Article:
Everyone knows that the idea of seeking ‘the cause’ of cancer is a mistake, since cancers are diverse and different cancers have different etiologies. A more unified perspective on the subject can nonetheless be discerned by taking seriously the fact that cancer is a process rather than a thing. Cancer is, indeed, a malfunction of a quite normal process, cell division or even, more broadly, development. This simple distinction has at least two significant implications. First, there is no reason to expect there to be any essential difference between cancerous and non-cancerous parts of an organism. There may be distinctive cancer cells or cancer genes in some or all cancers, but this cannot be assumed. Second, our understanding of development remains quite limited. In particular, we need a deep understanding of the exquisite regulation of cell development that allows particular cell lineages within an organism to reach and maintain a functional size. Without such an understanding the fundamental question that we need to address is not why we sometimes develop cancer (misregulation of cell division), but why we so often fail to develop cancer.

Sexual conflict or genial genes? The seductive temptations of evolutionary explanations of gender disparities in cancer

Anya Plutynski (Washington University in St Louis, United States)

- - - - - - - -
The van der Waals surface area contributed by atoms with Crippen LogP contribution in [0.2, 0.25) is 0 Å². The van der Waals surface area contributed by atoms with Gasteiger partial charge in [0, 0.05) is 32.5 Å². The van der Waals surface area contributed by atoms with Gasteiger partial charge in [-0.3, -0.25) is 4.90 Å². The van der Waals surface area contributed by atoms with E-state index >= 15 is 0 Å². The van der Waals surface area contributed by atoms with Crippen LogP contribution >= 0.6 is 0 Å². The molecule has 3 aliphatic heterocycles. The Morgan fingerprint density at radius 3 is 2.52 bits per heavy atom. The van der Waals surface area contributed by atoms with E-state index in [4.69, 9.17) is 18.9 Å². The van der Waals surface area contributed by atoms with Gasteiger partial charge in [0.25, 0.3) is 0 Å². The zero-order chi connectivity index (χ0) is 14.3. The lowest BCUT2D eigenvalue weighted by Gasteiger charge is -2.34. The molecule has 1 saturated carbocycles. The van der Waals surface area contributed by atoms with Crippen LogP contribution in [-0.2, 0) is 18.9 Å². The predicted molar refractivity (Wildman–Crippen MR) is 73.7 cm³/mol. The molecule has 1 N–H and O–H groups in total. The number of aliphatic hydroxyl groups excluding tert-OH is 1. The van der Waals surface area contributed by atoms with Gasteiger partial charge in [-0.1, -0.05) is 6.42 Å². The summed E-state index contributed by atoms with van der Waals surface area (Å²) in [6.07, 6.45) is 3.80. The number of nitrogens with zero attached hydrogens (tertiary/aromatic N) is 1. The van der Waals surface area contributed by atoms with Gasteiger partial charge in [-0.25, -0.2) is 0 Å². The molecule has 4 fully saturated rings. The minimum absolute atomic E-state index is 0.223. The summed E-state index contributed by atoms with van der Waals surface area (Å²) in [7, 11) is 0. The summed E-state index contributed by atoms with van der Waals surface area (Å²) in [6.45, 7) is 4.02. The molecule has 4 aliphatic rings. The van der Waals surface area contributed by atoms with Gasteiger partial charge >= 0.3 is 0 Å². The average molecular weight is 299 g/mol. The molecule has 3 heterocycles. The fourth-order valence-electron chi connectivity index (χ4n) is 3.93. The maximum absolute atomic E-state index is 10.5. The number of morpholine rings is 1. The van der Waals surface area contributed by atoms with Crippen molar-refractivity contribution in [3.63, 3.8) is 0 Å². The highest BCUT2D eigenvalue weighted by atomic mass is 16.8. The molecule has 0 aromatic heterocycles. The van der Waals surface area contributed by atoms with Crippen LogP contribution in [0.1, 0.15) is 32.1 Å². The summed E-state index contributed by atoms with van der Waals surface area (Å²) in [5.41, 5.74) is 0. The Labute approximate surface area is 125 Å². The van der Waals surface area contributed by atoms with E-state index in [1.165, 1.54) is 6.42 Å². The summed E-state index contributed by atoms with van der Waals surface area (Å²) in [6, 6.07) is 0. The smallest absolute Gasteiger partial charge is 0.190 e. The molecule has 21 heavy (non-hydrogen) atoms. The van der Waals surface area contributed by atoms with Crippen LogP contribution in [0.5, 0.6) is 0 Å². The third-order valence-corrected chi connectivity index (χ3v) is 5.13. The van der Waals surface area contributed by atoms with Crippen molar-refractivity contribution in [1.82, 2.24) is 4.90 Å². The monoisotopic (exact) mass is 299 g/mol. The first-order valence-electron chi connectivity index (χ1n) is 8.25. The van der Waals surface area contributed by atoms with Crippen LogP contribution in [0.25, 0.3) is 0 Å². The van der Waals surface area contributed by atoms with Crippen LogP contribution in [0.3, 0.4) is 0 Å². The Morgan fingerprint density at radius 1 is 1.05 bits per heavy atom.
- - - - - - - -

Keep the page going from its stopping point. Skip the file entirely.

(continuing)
Is better science necessarily sexist science? Epidemiologists have long known that there are significant differences in cancer susceptibility between males and females even in early childhood, males have a higher incidence of cancer, and higher mortality (Dorak, et. al., 2012). This has led some advocates of evolutionary medicine to argue that there are sex-specific genetic, developmental and evolutionary causes of this difference. For instance, short repeats of the CAG region of the androgen receptor are associated with increased transactivation of the receptor and increased body size, but also increased risk of prostate cancer, and more aggressive forms of disease. This has led to the suggestion that differential susceptibility to cancer could be driven by antagonistic pleiotropy enhanced reproductive success early in life at the expense of reduced survivorship later in life (Summers Crespi, 2008). Genes associated with antagonistic pleiotropy are expected to drive sexual conflict, where sexual conflict is when aspects of one sex's behavior, physiology, or phenotypic traits enhance that sex's fitness but impose a cost on the fitness of the opposite sex. Sexual conflict, it's argued, is expected because the sexes maximize their fitness via different and mutually incompatible strategies. Sex-specific optimization of reproductive strategies could result in different life spans and aging rates, and this could cause sexually antagonistic selection on shared genetic architecture. Is the disparity in cancer incidence and mortality driven by sexual conflict? This paper considers a variety of evidence and alternative explanatory strategies (e.g., immune surveillance differences, and/or differences due to the laboratory environment and gene x phenotype interactive effects in resource rich environments). In addition, I consider the broader import of such work for cancer treatment and prevention. How, if at all, does the study of sex difference in causes of cancer enhance our understanding of how to intervene on the disease?